Conte’s methods aren’t working at Spurs – relying on second-half form is unsustainable

Some guy once said that the definition of madness was doing the same thing over and over again and expecting different results.

Tottenham Hotspur have conceded the first goal in 10 straight matches in all competitions.

They have allowed two goals in six of their past seven Premier League games (and three in the other one).

They have only led at half-time in two of their last 18 outings in all competitions.

What makes these statistics more maddening from a Spurs/Antonio Conte viewpoint is that they are a team much better suited to being in front. Until recent months, they were a side built on solid defensive foundations — they ended last season having conceded just five times in 11 games as they surged above arch-rivals Arsenal to claim the Premier League’s final Champions League place.

They were built on a rigid 3-4-3 formation that lent itself to counter-attacking football via wing-backs but predominantly via Harry Kane, Son Heung-min and to a lesser extent Lucas Moura careering forward and exploiting space in behind, often latching onto through balls from the creative toes of Dejan Kulusevski.

A basic and substantial barrier to playing this way is that if you concede the first goal, the opposition can sit deeper and soak up pressure, forcing you to try to play your way through a lower block.

The pattern of play in Tottenham matches has been extremely familiar for what feels like an age, to the extent it’s a running joke that fans may as well only turn up a half-time, as that’s when their team start playing.

Spurs will probably start off pretty cautiously, have a defensive wobble or two — Eric Dier has been responsible for a few, hence why he was dropped against Aston Villa on New Year’s Day just a couple of months after his imperious form earned him an England recall — then concede before half-time, then maybe let in another after half-time, before belatedly rousing themselves for a grandstand finish.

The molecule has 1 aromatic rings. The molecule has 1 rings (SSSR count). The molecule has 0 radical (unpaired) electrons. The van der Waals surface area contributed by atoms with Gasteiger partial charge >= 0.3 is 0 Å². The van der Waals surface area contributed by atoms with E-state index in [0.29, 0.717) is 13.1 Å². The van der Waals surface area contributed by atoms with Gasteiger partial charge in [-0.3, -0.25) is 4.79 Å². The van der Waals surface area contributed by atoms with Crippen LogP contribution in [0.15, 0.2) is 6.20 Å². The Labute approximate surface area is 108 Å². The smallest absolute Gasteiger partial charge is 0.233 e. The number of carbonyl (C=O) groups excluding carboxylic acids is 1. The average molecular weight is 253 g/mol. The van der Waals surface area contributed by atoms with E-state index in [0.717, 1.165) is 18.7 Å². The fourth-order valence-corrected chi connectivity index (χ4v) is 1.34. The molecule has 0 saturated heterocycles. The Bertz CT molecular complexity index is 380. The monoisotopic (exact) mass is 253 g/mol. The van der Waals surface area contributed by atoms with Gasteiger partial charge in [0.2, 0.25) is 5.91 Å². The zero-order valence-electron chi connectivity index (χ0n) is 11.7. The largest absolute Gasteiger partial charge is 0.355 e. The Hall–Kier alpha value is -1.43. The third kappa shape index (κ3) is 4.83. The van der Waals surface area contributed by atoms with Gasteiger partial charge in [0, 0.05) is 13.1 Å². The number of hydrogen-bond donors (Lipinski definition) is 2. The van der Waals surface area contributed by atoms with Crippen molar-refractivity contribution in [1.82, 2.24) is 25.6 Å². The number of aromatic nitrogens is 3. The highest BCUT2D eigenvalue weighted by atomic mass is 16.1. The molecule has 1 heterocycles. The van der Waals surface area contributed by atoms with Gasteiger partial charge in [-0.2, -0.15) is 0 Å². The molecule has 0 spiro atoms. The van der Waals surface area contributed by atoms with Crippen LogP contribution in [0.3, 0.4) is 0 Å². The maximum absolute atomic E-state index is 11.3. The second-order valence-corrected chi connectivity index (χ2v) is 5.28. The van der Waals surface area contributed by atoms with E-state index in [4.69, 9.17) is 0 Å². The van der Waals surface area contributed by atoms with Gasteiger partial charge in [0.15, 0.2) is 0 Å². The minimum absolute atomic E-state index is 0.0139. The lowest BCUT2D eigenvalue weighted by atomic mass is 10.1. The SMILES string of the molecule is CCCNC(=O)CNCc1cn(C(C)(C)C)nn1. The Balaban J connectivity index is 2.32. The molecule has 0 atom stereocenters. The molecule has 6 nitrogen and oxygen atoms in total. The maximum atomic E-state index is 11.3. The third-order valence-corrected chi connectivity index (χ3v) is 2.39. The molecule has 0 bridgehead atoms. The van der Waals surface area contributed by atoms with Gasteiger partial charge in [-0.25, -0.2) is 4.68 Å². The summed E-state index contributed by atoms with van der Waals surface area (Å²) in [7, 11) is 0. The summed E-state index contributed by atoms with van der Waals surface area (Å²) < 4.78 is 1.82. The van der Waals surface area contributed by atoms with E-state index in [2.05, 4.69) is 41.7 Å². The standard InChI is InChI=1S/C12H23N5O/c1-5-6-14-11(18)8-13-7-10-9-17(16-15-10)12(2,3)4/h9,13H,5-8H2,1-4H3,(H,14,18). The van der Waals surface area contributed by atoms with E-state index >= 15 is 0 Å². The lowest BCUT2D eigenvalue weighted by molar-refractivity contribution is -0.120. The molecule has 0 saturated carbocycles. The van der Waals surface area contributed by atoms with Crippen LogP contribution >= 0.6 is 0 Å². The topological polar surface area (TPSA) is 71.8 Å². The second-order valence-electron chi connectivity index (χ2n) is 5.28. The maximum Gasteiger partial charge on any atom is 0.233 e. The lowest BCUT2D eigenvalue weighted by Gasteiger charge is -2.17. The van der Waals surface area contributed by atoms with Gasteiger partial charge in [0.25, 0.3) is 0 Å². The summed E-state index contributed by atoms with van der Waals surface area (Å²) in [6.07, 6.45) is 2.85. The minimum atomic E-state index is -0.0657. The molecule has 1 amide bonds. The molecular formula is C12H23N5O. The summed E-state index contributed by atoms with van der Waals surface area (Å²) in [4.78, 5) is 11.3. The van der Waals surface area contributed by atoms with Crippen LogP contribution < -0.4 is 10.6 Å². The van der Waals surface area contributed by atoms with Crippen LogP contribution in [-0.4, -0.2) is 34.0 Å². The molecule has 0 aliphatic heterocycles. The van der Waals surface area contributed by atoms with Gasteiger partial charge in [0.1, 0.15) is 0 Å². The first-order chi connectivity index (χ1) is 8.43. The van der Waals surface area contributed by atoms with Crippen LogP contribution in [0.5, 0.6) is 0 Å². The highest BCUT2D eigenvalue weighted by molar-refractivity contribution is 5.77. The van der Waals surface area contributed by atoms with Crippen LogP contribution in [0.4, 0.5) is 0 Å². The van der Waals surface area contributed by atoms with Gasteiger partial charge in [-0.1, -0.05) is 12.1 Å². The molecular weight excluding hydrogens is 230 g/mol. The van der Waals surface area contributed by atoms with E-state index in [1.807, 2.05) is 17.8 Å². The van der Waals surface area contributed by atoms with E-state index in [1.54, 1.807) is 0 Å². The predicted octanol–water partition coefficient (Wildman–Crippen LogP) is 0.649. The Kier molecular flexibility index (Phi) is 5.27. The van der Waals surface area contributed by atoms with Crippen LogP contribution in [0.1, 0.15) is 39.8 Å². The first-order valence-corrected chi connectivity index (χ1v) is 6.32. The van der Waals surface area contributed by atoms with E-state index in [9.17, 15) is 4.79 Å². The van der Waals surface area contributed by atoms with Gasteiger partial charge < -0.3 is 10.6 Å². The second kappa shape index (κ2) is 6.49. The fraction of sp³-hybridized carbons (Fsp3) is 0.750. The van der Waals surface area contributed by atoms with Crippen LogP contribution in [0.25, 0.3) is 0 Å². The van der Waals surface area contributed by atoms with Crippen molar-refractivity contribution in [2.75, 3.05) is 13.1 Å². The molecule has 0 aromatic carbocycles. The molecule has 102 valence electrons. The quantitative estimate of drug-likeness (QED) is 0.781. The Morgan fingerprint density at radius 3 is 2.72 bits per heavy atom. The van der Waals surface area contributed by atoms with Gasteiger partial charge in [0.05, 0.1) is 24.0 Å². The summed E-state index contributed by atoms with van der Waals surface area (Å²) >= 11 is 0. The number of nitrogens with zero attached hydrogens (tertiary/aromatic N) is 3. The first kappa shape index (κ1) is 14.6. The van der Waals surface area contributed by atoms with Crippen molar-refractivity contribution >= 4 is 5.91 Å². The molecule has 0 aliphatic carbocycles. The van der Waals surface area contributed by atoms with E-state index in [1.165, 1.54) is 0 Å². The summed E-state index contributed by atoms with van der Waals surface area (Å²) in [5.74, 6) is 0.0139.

Antonio Conte during Spurs’ loss to Aston Villa (Photo: Eddie Keogh via Getty Images)

Those comebacks (from 1-0 down to win at Marseille to reach the Champions League last 16; from 3-2 down against Leeds to win 4-3; from 2-0 down at Bournemouth to win 3-2; as well as from 2-0 at Brentford to earn a point, a good result given the teams Thomas Frank’s side have beaten this season) have been as impressive as the inevitable slumps into those early losing positions have been desperately and predictably poor.

Against Villa the other day, the usual start wasn’t followed by a spirited comeback. That lack of a rally brought boos for the players, sarcastic cheers for a Conte substitution, and even some anti-Daniel Levy chants.

Those comebacks had masked plenty of underlying anger and frustration over what’s felt like an underwhelming season, even if when the World Cup break came Spurs were fourth domestically and still in the Champions League. For long passages of the majority of games, they haven’t been playing cohesive, let alone attractive and free-flowing, football.

While a hectic schedule and a truncated campaign (plus some unfortunate injuries, particularly Kulusevski and Richarlison, as well as Son’s awful form) are reasonable excuses for a lack of consistency, there’s rightly a focus on how Conte, whose achievements as a coach rightly place him in the top bracket of European managers, is setting his team up. Why can’t he crack this particular code? And where are he and Spurs going wrong?